You are now ready to run the tutorial sample application. Open the AutocompleteTutorial.sln solution file in Visual Studio to run the tutorial. The solution contains an ASP.NET MVC project. Press F5 to run the project and load the page in your browser of choice. At the top, you'll see an option to select C# or JavaScript. The C# option calls into the HomeController from the browser and uses the Azure Search .Net SDK to retrieve results. The JavaScript option calls the Azure Search REST API directly from the browser. This option will typically have noticably better performance since it takes the controller out of the flow. You can choose the option that suits your needs and language preferences. There are several auto-complete examples on the page with some guidance for each. Each example has some recommended sample text you can try. Try typing in a few letters in each search box to see what happens.

How this works in code

Now that you have seen the examples in the browser, let's walk through the first example in detail to review the components involved and how they work.

For either language choice, the search box is exactly the same. Open the Index.cshtml file under the folder \Views\Home. The search box itself is simple:

<input class="searchBox" type="text" id="example1a" placeholder="search">

This is a simple input text box with a class for styling, an id to be referenced by JavaScript, and placeholder text. The magic is in the javascript.

JavaScript code (C#)

The C# language sample uses JavaScript in Index.cshtml to leverage the jQuery UI Autocomplete library. This library adds the auto-complete experience to the search box by making asynchronous calls to the MVC controller to retrieve recommendations. Let's look at the JavaScript code for the first example:

$(function () {
    $("#example1a").autocomplete({
        source: "/home/suggest?highlights=false&fuzzy=false&",
        minLength: 3,
        position: {
            my: "left top",
            at: "left-23 bottom+10"
        }
    });
});

This code runs in the browser on page load to configure auto-complete for the "example1a" input box. minLength: 3 ensures that recommendations will only be shown when there are at least three characters in the search box. The source value is important:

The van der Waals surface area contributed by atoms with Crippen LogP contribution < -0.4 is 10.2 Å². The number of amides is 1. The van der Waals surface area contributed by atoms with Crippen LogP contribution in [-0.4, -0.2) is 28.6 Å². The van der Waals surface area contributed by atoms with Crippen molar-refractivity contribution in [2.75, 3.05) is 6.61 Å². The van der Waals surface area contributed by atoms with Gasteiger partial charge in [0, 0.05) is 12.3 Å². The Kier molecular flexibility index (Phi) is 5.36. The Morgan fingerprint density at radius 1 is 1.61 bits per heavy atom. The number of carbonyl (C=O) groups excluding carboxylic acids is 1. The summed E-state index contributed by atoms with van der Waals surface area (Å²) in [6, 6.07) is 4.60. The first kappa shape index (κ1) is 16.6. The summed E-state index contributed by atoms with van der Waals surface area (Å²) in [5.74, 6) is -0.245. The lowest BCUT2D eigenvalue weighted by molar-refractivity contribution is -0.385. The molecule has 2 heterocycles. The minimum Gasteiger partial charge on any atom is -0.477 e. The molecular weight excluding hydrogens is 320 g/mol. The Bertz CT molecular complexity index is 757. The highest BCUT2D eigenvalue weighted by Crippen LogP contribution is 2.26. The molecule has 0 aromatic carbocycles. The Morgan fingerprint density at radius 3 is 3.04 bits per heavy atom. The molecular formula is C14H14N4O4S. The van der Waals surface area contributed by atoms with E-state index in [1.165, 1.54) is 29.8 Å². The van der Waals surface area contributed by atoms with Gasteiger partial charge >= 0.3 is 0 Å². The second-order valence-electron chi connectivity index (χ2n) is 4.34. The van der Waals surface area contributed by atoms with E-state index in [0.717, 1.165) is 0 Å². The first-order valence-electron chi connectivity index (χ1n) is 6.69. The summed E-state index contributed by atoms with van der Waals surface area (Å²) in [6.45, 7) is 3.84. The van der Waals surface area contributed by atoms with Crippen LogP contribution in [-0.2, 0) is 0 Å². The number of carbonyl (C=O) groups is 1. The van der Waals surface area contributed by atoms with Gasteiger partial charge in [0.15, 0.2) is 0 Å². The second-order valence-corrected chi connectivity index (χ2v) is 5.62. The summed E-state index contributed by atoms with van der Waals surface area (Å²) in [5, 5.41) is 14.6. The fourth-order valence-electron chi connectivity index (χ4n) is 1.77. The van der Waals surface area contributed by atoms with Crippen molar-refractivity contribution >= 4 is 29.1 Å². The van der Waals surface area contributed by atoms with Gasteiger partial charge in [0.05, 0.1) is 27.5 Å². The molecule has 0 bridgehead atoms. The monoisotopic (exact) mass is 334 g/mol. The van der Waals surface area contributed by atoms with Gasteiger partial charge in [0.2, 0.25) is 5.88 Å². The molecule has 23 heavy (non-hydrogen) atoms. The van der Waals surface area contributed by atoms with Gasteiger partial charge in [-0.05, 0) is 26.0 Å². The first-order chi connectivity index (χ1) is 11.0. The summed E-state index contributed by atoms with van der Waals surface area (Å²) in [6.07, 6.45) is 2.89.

source: "/home/suggest?highlights=false&fuzzy=false&",

This line tells the auto-complete API where to get the list of items to show under the search box. Since this is an MVC project, it calls the Suggest function in HomeController.cs. We'll look at that more in the next section. It also passes a few parameters to control highlights, fuzzy matching, and term. The auto-complete JavaScript API adds the term parameter.

Extending the sample to support fuzzy matching

Fuzzy search allows you to get results based on close matches even if the user misspells a word in the search box. Let's try this out by changing the source line to enable fuzzy matching.

Change the following line from this:

source: "/home/suggest?highlights=false&fuzzy=false&",

to this:

source: "/home/suggest?highlights=false&fuzzy=true&",

Launch the application by pressing F5.

Try typing something like "execative" and notice how results come back for "executive", even though they are not an exact match to the letters you typed.

HomeController.cs (C#)

Now that we have reviewed the JavaScript code for the sample, let's look at the C# controller code that actually retrieves the recommendations using the Azure Search .NET SDK.

  1. Open the file HomeController.cs under the Controllers directory.

  2. The first thing you might notice is a method at the top of the class called InitSearch. This creates an authenticated HTTP index client to the Azure Search service. If you would like to learn more about how this works, visit the following tutorial: How to use Azure Search from a .NET Application